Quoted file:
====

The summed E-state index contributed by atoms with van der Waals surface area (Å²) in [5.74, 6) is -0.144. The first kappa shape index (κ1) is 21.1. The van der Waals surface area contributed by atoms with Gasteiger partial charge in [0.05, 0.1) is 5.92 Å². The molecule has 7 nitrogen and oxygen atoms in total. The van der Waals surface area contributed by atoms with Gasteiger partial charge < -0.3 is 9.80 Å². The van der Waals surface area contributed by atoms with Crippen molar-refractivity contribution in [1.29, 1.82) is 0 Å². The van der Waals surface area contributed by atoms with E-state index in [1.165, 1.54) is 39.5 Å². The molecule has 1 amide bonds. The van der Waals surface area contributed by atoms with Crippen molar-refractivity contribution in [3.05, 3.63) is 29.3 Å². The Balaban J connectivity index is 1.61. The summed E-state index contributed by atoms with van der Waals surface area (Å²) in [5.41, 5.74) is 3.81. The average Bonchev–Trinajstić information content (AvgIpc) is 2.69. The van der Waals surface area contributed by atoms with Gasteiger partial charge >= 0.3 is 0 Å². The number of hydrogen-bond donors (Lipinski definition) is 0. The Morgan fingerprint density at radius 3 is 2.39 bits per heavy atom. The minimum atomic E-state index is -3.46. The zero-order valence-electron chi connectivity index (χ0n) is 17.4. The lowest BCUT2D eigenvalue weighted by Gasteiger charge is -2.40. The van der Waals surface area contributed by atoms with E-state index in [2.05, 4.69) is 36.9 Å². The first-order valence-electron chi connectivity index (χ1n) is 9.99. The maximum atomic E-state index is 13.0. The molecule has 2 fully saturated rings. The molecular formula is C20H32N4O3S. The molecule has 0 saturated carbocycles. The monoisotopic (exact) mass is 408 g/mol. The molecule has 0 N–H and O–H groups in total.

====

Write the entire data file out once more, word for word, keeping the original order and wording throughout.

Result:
The summed E-state index contributed by atoms with van der Waals surface area (Å²) in [5.74, 6) is -0.144. The first kappa shape index (κ1) is 21.1. The van der Waals surface area contributed by atoms with Gasteiger partial charge in [0.05, 0.1) is 5.92 Å². The molecule has 7 nitrogen and oxygen atoms in total. The van der Waals surface area contributed by atoms with Gasteiger partial charge < -0.3 is 9.80 Å². The van der Waals surface area contributed by atoms with Crippen molar-refractivity contribution in [1.29, 1.82) is 0 Å². The van der Waals surface area contributed by atoms with E-state index in [1.165, 1.54) is 39.5 Å². The molecule has 1 amide bonds. The van der Waals surface area contributed by atoms with Crippen molar-refractivity contribution in [3.05, 3.63) is 29.3 Å². The Balaban J connectivity index is 1.61. The summed E-state index contributed by atoms with van der Waals surface area (Å²) in [5.41, 5.74) is 3.81. The average Bonchev–Trinajstić information content (AvgIpc) is 2.69. The van der Waals surface area contributed by atoms with Gasteiger partial charge >= 0.3 is 0 Å². The number of hydrogen-bond donors (Lipinski definition) is 0. The Morgan fingerprint density at radius 3 is 2.39 bits per heavy atom. The minimum atomic E-state index is -3.46. The zero-order valence-electron chi connectivity index (χ0n) is 17.4. The lowest BCUT2D eigenvalue weighted by Gasteiger charge is -2.40. The van der Waals surface area contributed by atoms with E-state index in [2.05, 4.69) is 36.9 Å². The first-order valence-electron chi connectivity index (χ1n) is 9.99. The maximum atomic E-state index is 13.0. The molecule has 2 fully saturated rings. The molecular formula is C20H32N4O3S. The molecule has 0 saturated carbocycles. The monoisotopic (exact) mass is 408 g/mol. The molecule has 0 N–H and O–H groups in total.